Dalidio project may be down, but not out



On Jan. 31, after three months of deliberation, Judge Roger Piquet overturned Measure J, effectively killing the voter-approved initiative that allowed development on Ernie Dalidio's ranch. But the decision won't necessarily halt the push to build the controversial shopping center.

The decision on Measure J came almost one year after ECOSLO and the grassroots group Citizens for Planning Responsibly filed a lawsuit against the county over the issue. The basis for the suit was that Dalidio had misused the initiative process--wherein citizens can vote to pass legislation. Additionally, the group alleged that Measure J violated state environmental laws.

Measure J, which created a specially zoned development area, independent of the county's general plan, was found to be beyond the power of an initiative.

Rosemary Wilvert, president of Citizens for Planning Responsibly, said she was very pleased with the decision.

"The developers have received a message," she said, "that they have to play by the same rules as everyone else."

Dalidio's lawyer, Michael Morris, said that he disagrees with the verdict, but so far he hasn't said that he'll appeal it. He maintains that he doesn't have to appeal for a Dalidio ranch project to move forward.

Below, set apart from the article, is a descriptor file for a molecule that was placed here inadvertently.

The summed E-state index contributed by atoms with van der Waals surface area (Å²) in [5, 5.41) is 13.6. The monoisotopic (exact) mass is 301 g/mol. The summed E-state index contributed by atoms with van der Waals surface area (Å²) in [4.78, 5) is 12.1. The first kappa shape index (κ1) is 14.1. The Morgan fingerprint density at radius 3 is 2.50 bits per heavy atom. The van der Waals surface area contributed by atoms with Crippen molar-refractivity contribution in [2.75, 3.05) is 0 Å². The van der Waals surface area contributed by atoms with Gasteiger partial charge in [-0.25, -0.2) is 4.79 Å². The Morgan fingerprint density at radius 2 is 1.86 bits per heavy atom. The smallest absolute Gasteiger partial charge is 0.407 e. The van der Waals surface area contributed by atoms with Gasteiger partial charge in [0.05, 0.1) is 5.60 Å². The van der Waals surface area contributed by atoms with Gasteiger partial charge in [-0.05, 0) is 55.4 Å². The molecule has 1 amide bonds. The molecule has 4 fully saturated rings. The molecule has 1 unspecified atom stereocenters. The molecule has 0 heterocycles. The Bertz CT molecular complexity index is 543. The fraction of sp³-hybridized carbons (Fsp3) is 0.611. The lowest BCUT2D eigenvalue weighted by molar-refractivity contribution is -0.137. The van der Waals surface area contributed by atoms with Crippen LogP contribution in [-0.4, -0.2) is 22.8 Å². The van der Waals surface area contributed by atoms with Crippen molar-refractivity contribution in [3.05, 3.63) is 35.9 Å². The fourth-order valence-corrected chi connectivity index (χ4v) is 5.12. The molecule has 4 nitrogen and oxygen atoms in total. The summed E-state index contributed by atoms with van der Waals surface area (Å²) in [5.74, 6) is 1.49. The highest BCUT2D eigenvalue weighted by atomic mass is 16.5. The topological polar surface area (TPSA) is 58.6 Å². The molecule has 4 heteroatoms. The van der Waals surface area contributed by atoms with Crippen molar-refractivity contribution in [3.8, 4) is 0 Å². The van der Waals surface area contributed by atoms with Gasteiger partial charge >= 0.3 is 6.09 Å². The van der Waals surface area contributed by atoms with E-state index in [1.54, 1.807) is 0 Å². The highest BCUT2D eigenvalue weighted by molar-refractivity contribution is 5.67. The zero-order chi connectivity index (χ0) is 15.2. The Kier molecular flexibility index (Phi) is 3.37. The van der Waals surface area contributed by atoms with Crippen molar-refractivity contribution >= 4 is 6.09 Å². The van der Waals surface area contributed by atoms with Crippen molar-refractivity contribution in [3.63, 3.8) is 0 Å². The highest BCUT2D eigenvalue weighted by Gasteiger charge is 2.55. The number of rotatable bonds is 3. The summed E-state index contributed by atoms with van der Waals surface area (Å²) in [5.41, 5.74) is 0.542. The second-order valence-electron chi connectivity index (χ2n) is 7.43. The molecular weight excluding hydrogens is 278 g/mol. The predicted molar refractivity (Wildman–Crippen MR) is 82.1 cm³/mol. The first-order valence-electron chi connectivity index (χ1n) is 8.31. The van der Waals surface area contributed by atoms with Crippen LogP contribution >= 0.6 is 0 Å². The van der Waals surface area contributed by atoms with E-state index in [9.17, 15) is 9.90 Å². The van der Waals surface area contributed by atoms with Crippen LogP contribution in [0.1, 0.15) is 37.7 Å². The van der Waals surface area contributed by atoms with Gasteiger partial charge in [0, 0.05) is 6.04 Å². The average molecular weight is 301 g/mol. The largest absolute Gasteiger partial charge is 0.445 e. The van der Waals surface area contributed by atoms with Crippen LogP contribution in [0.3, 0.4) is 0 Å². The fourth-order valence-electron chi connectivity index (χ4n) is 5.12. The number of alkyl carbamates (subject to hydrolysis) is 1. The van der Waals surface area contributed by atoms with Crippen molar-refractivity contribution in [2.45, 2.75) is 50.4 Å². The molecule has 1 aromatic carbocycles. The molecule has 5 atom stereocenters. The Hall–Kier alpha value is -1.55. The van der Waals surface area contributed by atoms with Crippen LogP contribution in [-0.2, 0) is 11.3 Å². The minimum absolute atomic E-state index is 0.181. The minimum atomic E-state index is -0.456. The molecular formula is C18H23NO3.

According to Morris, the group can simply resubmit a project to the county for approval. Measure J, which appeared on the November 2006 ballot, was seen as a faster route to develop the property after a similar project was overturned by city voters in 2005.

Morris said that Dalidio would have had to wait at least one year before resubmitting plans, and that the ballot initiative was seen as a way to fast track the project. Yet the current suit has already delayed the project almost a year, and the lawyer noted that an appeal would only drag it out further.

Besides, Dalidio has already started down the path to obtaining building permits. Last November, Dalidio submitted a map to the county to subdivide the property. Such a move automatically triggers an Environmental Impact Report.

Morris said that any plan for developing the 131-acre ranch, located off of Madonna Road, would be very similar to the Measure J development, which county voters approved.

"Any project that we submit will be substantially the same," Morris said. "It's obviously what the people want."

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